By ALAN THATCHER
Daryl Selby dived full-length into the back right corner, chasing down a shot from Nick Matthew as the world champion advanced towards victory in the quarter-finals of the ISS Canary Wharf Squash Classic.
It was a perfect length from Matthew and a spectacular dive from Selby, more in desperation than hope, as he collided with the side wall and ended up with his legs in the air trying to stop his head from hitting the back wall.
Nick Matthew does that to people. Last year, his epic semi-final battle with James Willstrop ended with his 6ft 4in Yorkshire rival crumpled in a heap in the back left corner as he dived in vain to stop a winning shot that took Matthew to match ball after two hours and seven miutes of brutal combat.
Again, Matthew had produced a dying length, that time into the backhand corner, and Willstrop’s spectacular attempt to retrieve the ball was in vain as soon as he launched himself through the air.
The fact that he suffered an acute spasm in his right thigh made for a painful finish to the battle.
These two incidents clearly illustrate one very simple point: that if you want to beat Nick Matthew then it’s likely to hurt. A lot.
Going through the pain barrier is such a familiar phrase in sport that it can sometimes sound trite, but squash players know differently. They know the truth. Because they’ve been there, done it, and got the bruises.
Hurting your opponents is what squash is all about, physically and psychologically.
It’s the primal core element of our game.
Physically, you can test your own and your opponent’s bodily resources to the limits. Psychologically, the confidence generated by success is a constant companion of winning players.
The opposite is true for the players who lose to them, time after time.
Daryl Selby entered their quarter-final full of hope after beating Matthew in the recent National Championships in Manchester.
Matthew knew that, and treated his opponent with the respect he deserved, despite his comments after the game that Selby was like a gnat. “You keep swatting him away but he keeps coming back for more.”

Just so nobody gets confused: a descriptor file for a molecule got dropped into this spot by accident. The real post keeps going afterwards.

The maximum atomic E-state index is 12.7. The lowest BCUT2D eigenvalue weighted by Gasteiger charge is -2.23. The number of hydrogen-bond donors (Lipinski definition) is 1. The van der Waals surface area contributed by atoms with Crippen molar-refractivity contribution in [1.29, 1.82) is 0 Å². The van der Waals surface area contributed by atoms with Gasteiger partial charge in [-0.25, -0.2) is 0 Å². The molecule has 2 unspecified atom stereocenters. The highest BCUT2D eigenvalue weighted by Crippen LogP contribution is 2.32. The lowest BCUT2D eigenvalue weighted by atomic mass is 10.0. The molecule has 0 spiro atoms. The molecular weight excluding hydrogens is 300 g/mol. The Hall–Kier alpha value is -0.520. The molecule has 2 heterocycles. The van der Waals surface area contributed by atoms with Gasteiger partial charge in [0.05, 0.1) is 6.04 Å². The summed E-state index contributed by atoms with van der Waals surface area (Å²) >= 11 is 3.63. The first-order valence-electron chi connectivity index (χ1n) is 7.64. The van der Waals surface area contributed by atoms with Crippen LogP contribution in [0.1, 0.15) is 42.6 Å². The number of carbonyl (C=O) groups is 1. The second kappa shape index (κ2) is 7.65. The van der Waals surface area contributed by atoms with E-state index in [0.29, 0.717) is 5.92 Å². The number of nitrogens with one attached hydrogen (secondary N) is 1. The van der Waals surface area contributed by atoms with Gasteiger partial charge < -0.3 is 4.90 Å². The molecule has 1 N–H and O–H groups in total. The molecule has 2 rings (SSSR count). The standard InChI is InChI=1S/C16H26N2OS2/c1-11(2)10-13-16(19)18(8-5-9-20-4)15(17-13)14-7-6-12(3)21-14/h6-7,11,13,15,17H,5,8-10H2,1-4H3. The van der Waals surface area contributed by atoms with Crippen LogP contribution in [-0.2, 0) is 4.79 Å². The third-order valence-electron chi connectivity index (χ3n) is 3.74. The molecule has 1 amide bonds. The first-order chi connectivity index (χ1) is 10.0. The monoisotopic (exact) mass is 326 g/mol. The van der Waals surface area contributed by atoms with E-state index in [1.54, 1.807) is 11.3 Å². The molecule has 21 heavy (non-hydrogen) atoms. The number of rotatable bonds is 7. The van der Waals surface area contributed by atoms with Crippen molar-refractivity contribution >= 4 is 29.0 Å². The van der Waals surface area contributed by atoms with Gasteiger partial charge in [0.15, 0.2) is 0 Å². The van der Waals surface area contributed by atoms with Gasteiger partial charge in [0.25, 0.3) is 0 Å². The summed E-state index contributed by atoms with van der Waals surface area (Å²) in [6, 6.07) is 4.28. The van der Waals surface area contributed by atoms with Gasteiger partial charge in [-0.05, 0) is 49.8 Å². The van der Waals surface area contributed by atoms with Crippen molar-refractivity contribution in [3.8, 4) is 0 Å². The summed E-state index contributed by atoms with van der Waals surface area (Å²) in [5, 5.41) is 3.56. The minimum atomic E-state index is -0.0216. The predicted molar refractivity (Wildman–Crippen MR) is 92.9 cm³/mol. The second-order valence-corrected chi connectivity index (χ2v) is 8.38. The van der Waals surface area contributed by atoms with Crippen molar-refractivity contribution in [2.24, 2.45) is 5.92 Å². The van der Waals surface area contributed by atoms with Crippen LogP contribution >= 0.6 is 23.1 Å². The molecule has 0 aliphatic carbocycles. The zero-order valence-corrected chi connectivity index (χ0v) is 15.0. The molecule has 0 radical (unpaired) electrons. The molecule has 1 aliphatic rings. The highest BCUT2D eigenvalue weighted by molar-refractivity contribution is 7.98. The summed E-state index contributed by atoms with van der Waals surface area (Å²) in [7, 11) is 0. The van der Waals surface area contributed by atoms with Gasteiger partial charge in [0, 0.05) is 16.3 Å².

Willstrop must be wondering what kind of game plan he has to employ and execute to beat his Yorkshire rival. Their Head to Head series reveals a long, uninterrupted line of victories to Matthew.
Tonight, a resurgent Gregory Gaultier faces Matthew in the semi-finals at Canary Wharf.
It is a fascinating, compelling re-run of last year’s final, when Gaultier was unable to exploit any weaknesses Matthew may have felt following on from his marathon semi-final against Willstrop.
In the other half of the draw, Willstrop will be in the psychological ascendancy with an unbeaten career record against his opponent, Peter Barker.
After Barker had battled past Stewart Boswell in the quarter-finals, clinching a dramatic tiebreak 17-15 in the fourth game after 88 minutes of ferocious combat, I interviewed him at courtside and somewhat brutally, I must admit, stated the fact that if he wishes to improve on his current ranking then he needs to start winning tournaments like this.
“Thanks for that, Thatch,” he replied. “But believe me, I don’t enter tournaments like this wanting to go home after the quarter-finals or semis, I want to win them. But there are six extremely talented, tremendous players ahead of me in the world rankings and to climb above them requires some massive results.”
I recall interviewing Thierry Lincou on a bitterly cold winter’s day in Times Square in New York during the Tournament of Champions at Grand Central Station in 2003.
He was due to play Jonathon Power in the quarter-finals and revealed that he had never betaen him before.
He admitted that it was a huge psychological barrier and one he needed to break to through to help him reach his short and long-term career goals.
Lincou was improving steadily and, one by one, was beating the guys ahead of him in the rankings. He had beaten most of them, apart from Power.
The Canadian had the game to chop you up and destroy your confidence in the process. He could sense a weakness and exploit it, time after time, especially when he held his shots and forced an opponent to guess where the ball was going before he played the ball.
You can probably guess the rest. Lincou fought back from two games down and achieved his first victory over Power. He went on to reach the final but lost to Peter Nicol. That barrier had to wait another year or two before Lincou pushed his way through.
I wonder if Gaultier can follow his compatriot’s lead and knock down some of his own mental barriers this week.
After all, he held the world No.1 ranking spot 15 months ago but suffered an acute stress reaction to being there.
Matthew seems to thrive on the competition but had demons of his own to fight in the recent North American Open in Richmond. He managed to sweep those aside to beat Ramy Ashour in a superb final to maintain his hold on the No.1 spot in the rankings.
The next two days will, I am sure, produce three outstanding squash matches on the way to deciding this year’s Canary Wharf champion.
The outcome will be settled as much by the mind games as the squash games. And yes, it’s going to hurt.
Read Alan’s daily Tournament Blog at www.canarywharfsquash.com